The head of the Natural Products Association (NPA) and the New York Attorney General Eric Schneiderman on Monday jointly backed the use of DNA barcoding technology as part of a multi-pronged strategy to ensure herbal supplements are authentic.
In cases in which DNA barcoding is available for relevant plant species, NPA and Schneiderman expressed support for testing herbal ingredients prior to them being extracted from the plant material.
"Anyone who buys an herbal supplement should be able to do so with full knowledge of what is in the product and have complete confidence that every precaution was taken to ensure its authenticity and purity," said Schneiderman and Daniel Fabricant, Ph.D., executive director and CEO of NPA, in the joint statement.
The natural products industry and New York authorities have been at odds since Schneiderman revealed in February that DNA barcoding technology identified a number of supplements that failed to contain the labeled herbs and were contaminated with substances that were not listed on the product labels. Botanical experts have questioned the reliability of the technology to test botanical extracts because DNA may become lost or degraded during the extraction process. Fabricant and Schneiderman acknowledged that a single technology is inadequate to provide full confidence to consumers that herbal products are authentic and pure.
“Together, we look forward to jointly working with major manufacturers and retailers of herbal supplements to promote a model for product safety, authenticity, and transparency in this industry," Schneiderman and Fabricant said. “We view this dialogue as a positive step in resolving our differences and we are hopeful that we can work in collaboration to enhance confidence and safe access for consumers."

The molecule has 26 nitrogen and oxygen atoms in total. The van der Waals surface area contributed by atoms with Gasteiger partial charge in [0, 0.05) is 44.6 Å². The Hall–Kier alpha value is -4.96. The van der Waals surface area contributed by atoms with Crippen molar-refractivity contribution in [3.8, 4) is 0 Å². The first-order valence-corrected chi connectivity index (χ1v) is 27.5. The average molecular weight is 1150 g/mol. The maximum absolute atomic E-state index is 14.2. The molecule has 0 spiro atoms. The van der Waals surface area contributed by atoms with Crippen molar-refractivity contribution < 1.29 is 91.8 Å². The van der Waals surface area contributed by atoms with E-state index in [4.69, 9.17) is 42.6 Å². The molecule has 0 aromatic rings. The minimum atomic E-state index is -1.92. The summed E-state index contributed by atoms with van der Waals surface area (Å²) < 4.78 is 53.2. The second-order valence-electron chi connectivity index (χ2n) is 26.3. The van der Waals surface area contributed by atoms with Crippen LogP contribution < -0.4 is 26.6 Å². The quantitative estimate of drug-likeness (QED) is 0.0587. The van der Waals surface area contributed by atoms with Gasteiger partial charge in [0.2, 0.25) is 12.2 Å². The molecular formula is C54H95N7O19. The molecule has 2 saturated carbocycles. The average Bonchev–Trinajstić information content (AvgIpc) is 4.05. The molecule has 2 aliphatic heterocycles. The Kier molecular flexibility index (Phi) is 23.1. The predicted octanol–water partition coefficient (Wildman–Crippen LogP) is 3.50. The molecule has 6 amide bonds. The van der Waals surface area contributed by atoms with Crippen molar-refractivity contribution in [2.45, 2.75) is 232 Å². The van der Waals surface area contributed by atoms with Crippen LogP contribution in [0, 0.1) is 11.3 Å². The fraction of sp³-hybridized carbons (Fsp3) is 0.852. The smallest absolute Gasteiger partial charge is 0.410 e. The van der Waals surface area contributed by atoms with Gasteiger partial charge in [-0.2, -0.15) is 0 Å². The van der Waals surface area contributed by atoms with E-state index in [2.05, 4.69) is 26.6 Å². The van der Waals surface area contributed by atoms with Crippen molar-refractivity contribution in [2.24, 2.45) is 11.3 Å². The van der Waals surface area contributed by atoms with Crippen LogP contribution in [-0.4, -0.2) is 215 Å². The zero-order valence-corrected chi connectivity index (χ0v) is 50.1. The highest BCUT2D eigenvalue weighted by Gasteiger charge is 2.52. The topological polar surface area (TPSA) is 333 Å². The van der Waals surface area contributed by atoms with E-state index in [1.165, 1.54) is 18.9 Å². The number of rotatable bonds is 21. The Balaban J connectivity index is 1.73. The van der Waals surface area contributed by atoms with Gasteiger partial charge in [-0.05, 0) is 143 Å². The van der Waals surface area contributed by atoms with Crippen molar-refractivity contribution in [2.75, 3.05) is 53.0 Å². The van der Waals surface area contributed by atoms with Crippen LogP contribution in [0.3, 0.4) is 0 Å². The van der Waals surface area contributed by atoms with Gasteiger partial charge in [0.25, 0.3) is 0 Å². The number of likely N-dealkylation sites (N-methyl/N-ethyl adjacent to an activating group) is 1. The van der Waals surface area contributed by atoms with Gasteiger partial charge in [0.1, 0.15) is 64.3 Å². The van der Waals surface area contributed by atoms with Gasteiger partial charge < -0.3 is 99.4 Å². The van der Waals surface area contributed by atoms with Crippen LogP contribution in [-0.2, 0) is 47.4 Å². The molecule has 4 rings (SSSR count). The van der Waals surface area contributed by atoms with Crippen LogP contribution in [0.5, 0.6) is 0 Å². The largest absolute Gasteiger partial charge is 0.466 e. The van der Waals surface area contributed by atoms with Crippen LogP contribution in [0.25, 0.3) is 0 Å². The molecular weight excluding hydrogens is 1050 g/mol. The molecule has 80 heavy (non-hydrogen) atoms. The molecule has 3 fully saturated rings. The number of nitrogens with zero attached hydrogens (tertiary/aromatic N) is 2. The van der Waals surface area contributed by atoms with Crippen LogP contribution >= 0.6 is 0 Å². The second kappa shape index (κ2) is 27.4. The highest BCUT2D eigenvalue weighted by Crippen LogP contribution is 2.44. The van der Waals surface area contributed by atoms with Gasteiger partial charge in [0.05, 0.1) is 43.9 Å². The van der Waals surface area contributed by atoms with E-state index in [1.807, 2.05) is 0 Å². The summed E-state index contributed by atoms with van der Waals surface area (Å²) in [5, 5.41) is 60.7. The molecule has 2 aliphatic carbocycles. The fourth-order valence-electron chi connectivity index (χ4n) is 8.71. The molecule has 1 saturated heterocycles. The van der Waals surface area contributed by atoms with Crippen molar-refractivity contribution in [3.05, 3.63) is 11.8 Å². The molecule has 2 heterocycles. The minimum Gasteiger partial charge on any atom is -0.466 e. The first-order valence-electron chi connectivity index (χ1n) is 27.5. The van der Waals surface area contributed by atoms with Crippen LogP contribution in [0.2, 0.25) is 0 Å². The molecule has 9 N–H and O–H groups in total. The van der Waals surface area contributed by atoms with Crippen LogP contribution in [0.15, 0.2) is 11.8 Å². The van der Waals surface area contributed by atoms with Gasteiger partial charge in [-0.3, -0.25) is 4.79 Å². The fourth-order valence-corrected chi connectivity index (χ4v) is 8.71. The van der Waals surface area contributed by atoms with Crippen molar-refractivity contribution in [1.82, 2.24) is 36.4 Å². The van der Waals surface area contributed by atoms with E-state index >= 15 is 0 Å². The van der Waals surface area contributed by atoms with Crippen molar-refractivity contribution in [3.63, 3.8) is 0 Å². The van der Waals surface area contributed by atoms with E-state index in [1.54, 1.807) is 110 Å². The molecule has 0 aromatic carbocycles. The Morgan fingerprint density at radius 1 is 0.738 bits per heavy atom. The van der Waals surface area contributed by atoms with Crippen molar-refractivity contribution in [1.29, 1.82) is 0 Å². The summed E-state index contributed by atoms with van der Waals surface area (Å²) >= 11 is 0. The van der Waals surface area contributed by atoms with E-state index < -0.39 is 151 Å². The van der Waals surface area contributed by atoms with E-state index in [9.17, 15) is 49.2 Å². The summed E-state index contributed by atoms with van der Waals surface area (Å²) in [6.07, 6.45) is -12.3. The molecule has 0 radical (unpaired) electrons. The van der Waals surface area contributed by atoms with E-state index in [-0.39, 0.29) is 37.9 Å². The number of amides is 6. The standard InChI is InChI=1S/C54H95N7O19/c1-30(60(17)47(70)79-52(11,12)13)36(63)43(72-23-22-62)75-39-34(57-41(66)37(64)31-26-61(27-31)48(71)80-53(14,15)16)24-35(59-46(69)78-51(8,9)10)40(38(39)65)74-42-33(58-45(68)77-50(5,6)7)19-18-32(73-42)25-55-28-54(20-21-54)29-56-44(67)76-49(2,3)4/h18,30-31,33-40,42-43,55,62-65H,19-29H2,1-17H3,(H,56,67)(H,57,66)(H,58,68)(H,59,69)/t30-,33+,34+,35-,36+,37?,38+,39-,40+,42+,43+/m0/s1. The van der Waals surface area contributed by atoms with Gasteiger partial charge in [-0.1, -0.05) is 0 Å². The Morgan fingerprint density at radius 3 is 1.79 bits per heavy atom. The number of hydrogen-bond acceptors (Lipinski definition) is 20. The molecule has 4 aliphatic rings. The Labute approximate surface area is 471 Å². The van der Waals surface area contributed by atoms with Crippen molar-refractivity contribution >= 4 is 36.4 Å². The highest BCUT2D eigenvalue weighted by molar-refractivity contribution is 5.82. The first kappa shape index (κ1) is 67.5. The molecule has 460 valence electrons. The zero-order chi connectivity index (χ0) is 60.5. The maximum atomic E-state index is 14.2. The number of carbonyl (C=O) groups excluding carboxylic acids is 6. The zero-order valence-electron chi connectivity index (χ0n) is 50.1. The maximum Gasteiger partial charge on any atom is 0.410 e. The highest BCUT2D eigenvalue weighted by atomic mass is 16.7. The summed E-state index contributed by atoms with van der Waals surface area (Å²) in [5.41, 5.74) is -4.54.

The joint statement was announced amid ongoing investigations by Schneiderman into three national retailers whose supplements purportedly failed to contain labeled herbs: Walmart, Walgreens and Target. In late March, GNC Holdings Inc. said it reached an agreement with Schneiderman’s office to use DNA barcoding to confirm the authenticity of all plants used for its herbal supplements products before processing. The agreement recognized New York authorities found no evidence that GNC had deviated from relevant federal regulations.
Steve Mister, president and CEO of the Council for Responsible Nutrition (CRN), said his trade organization doesn’t intend to reach an agreement with Schneiderman’s office “without a transparent and fact-based dialogue."
“While we acknowledge legitimate concerns within our industry for which we continue to seek solutions, we continue to believe that the foundation of the NY AG’s investigation is based on faulty science that does not address those problems," Mister said in a statement. “Rather, it misdirects attention toward reputable companies already in compliance with federal law and would impose additional burdens and expenses on them. We understand that individual retailers involved may need to negotiate with the NY AG in order to get their products back on the shelves. After our meeting with the NY AG’s office last month, we have chosen to stand up for the industry."
Added Mister: “CRN will continue to promote voluntary programs and mandatory federal government standards that are science-based, meaningful and beneficial to consumers, and we are open to working with those who demonstrate the desire to promote consumer health in a transparent manner."